Photo: Plant-covered dunes atop Cinder Cone

Continual volcanic activity from Cinder Cone helps create the colors of the vibrant Painted Dunes in California's Lassen Volcanic National Park.

Photograph by James and Kelly Stone, submitted to My Shot

Location: California

Established: August 9, 1916

Size: 106,372 acres

On June 14, 1914, three men climbed Lassen Peak to see why a seemingly dormant volcano had started rumbling 16 days before. Now, peering into a newborn crater, they felt the ground tremble. As they turned and ran down the steep slope, the mountain erupted. Rocks hurtled through the ash-filled air. One struck a man, knocking him out. Ashes rained down on the men. They seemed doomed. But the eruption stopped as suddenly as it had begun, and the three men survived.

From 1914 to early 1915, Lassen spewed steam and ashes in more than 150 eruptions. Finally, on May 19, 1915, the mountaintop exploded. Lava crashed through the 1914 crater. A 20-foot-high wall of mud, ash, and melted snow roared down the mountain, snapping tree trunks. Three days later, a huge mass of ashes and gases shot out of the volcano, devastating a swath a mile wide and three miles long. Above the havoc a cloud of volcanic steam and ash rose 30,000 feet.

Eruptions of steam, ash, and tephra continued until June 1917, when the volcano resumed its quiet profile, with minor steam clouds occasionally reported. Since 1921 Lassen Peak has remained quiet. But it is still considered an active volcano, the centerpiece of a vast panorama, where volcanism displays its spectaculars—wrecked mountains, devastated land, bubbling cauldrons of mud. Until Mount St. Helens blew in 1980, Lassen's eruption was the most recent volcanic explosion in the lower 48 states. Ecologists now study Lassen's landscape to see what the future may bring to the terrain around St. Helens.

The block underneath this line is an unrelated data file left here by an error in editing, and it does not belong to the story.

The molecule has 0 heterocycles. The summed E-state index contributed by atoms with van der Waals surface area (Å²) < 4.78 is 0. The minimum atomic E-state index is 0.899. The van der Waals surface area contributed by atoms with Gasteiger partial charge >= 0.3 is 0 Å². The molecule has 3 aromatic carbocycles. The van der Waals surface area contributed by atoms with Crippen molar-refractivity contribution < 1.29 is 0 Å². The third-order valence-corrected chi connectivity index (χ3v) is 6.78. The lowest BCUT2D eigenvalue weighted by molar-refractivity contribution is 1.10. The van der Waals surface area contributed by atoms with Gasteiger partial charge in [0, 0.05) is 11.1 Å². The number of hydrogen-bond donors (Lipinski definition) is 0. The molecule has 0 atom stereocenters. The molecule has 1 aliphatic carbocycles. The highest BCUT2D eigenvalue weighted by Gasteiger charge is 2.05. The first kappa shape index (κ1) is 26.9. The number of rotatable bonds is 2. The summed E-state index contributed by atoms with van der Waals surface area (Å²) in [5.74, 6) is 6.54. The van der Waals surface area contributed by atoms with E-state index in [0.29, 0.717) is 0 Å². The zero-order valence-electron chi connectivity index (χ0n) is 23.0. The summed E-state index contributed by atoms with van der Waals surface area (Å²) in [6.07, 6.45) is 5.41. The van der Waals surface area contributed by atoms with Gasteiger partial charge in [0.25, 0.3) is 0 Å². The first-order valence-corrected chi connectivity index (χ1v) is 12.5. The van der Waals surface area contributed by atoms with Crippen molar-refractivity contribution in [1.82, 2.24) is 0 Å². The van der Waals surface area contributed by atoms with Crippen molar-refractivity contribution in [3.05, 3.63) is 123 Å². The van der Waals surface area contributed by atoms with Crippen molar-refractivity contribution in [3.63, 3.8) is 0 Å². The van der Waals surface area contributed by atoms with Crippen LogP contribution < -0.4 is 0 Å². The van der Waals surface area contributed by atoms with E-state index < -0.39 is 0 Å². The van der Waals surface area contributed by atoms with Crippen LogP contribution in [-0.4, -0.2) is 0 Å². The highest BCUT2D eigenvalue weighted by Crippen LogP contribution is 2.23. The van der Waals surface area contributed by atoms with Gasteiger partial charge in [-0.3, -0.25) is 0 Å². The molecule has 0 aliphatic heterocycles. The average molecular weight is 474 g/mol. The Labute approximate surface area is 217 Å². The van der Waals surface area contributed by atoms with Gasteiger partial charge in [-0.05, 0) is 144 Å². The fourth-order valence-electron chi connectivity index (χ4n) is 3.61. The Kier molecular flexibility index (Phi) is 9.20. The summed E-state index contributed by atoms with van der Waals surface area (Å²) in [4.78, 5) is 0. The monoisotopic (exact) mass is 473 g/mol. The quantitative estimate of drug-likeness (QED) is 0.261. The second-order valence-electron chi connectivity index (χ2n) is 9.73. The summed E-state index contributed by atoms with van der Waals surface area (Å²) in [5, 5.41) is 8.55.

How to Get There

From Redding (about 45 miles away), take Calif. 44 east to Calif. 89 junction and continue to Manzanita Lake Park Entrance; from Red Bluff, follow Calif. 36 east to Mineral, turn north on Calif. 89 to Southwest Entrance. The three other entrances—at Warner Valley, Butte Lake, and Juniper Lake—are reached via unpaved roads. Airports: Redding and Chico, California; Reno, Nevada.

When to Go

The volcanic areas are best visited in summer and fall. Heavy snows close most of the main road in winter. But visitors still enjoy snowshoe hikes and cross-country skiing at the southern and northern entrances.

How to Visit

On a one-day visit, drive the main park road, linking Calif. 89. The road, snaking across the western side of the park between the Southwest and Manzanita Lake Entrances, takes you near the major volcanic features. Explore Bumpass Hell and other sites along the way. If you can stay longer, climb Cinder Cone, an outstanding example of the results of volcanism, and, if you have the stamina for a more demanding trek, try Lassen Peak.

National Parks Photos

  • Photo: Skeletal tree drapes over rocky formation

    Yosemite Photos

    Yosemite National Park offers visitors an astonishing number of options within its approximately 1,200 square miles, including deep valleys, a grove of ancient sequoia trees, and waterfalls splashing into Yosemite Valley.

Take a Nat Geo Trip

Select a destination or trip type to find a trip:

See All Trips »

Join Nat Geo Travel's Communities




2014 Traveler Photo Contest

  • Picture of a supercell storm in Colorado.

    See the Winners

    See all the winning images from the 2014 Traveler Photo Contest.